Why You Need a Waterfall Shower Head

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These luxurious bathroom fixtures make a home shower feel like a spa.

The shower head is one of the most commonplace plumbing fixtures in a home, so it’s often overlooked. When you’re showering, it’s out of sight above your head. When not in use, it’s hidden behind a shower curtain or door.

But an upgraded shower can make or break a bathroom, and a waterfall shower head — also known as a rain or rainfall shower head — is the latest home shower trend. Why? Read on.

What Is a Waterfall Shower Head?

Waterfall shower heads attach to a wall or ceiling and create a wider, softer stream of water, much like a small waterfall or heavy rain. They’re meant to be relaxing and luxurious. They often have a modern, streamlined appearance with a wide and flat head, unlike the cone or cylinder shape of a typical wall-mounted shower head.

Some fixed or removable shower heads have a waterfall setting; others are all waterfall all the time. “They’re great for a long soak and create a rainwater effect that mimics nature’s downpours,” says Eric Phillips, a plumber and founder of Dripfina. “It’s like you’re in a shampoo commercial every time you take a shower!”

Styles of Waterfall Shower Head

There are two main styles of waterfall shower heads: round and square. “Both can imitate the rainfall effect,” Phillips says. “But only a square shower head, with the drenching slot built-in, will give you a sheet of water as well.” Oxygenics makes several rain shower heads with waterfall slots.

The other main difference is mounting position. Ceiling-mounted waterfall shower heads look luxurious, like what you would see at a spa or luxury hotel. Phillips recommends them for wet rooms.

Wall-mounted waterfall shower heads are easier to install in existing showers with a wall-mounted shower head in place. They’re “more traditional and better placed in cubicle-style showers,” says Phillips. Just replace your old shower head — no ceiling holes or drywall work necessary. You can also buy them with a second, handheld sprayer, which requires a more involved installation.

All styles come with multiple settings for spray speed and pattern.

Waterfall vs. Other Shower Heads

The benefits of waterfall shower heads are mainly aesthetics and comfort. Phillips notes these offer a larger surface area and stream of water, excellent for soaking and relaxing.

Disadvantages include mobility and water pressure. “Because waterfall shower heads are wall- or ceiling-mounted, they can’t be moved around,” Phillips says. And the broader spray can make it harder to rinse conditioner out of long hair. To address both problems, many waterfall shower heads come with a handheld attachment.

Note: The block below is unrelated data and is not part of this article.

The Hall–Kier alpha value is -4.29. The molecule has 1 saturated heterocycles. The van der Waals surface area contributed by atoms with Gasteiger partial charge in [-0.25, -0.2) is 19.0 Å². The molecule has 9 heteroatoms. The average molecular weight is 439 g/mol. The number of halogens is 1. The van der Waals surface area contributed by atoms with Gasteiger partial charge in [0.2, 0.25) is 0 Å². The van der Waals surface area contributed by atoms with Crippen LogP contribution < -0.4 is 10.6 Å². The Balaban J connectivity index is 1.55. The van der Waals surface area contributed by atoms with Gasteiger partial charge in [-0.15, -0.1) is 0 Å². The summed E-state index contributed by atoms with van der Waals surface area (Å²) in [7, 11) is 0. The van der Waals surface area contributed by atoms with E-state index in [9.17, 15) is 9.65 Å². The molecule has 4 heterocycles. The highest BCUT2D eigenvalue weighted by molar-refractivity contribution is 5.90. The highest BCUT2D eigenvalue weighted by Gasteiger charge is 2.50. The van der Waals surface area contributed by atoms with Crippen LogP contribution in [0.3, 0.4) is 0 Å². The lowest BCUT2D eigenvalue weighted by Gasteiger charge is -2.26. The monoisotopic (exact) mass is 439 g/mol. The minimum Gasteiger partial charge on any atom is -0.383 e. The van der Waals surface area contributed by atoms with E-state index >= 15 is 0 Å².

Although a waterfall shower head won’t automatically save you water, Phillips says the wider water area doesn’t always mean a a higher water bill.  Most waterfall shower heads use about two gallons per minute (gpm), less than the 2.5 gpm limit on U.S. products. You can also find more efficient shower heads as well.

Waterfall shower heads tend to cost more than other models. That’s understandable — it’s a luxury product, after all. “Elite shower heads will cost a few hundred dollars, and professional installation will stretch to a couple hundred more,” Phillips says. Some models are more affordable.

Best Waterfall Shower Heads

Home improvement stores carry waterfall shower heads in multiple styles. Measure your shower for the correct size. Phillips recommends two models, both available on Amazon.

One is the POP Sanitaryware black shower system, “I love the dark finish of this particular ceiling-mounted waterfall showerhead,” Phillips says. “(While) it won’t suit every bathroom color scheme, it exudes elegance and luxury through its minimalist design.” The Home Depot sells similar products, like this Boyel Living shower system.

The other: The AILUKI rainfall shower head combo. “It’s wall-mounted, simplifying installation and keeping the costs down (while) providing a luxurious spray,” Phillips says. Here’s a similar model from The Home Depot.

If you’re hiring a plumber to install it, ask them for recommendations that fit your specific situation before you buy.

Mikayla Borchert
Mikayla is an assistant editor for Family Handyman, specializing in indoor and outdoor gardening, organization and décor. She has one cat and holds a B.A. in English from the University of Minnesota. Outside of work, she likes running, skiing, hiking and tending her balcony garden.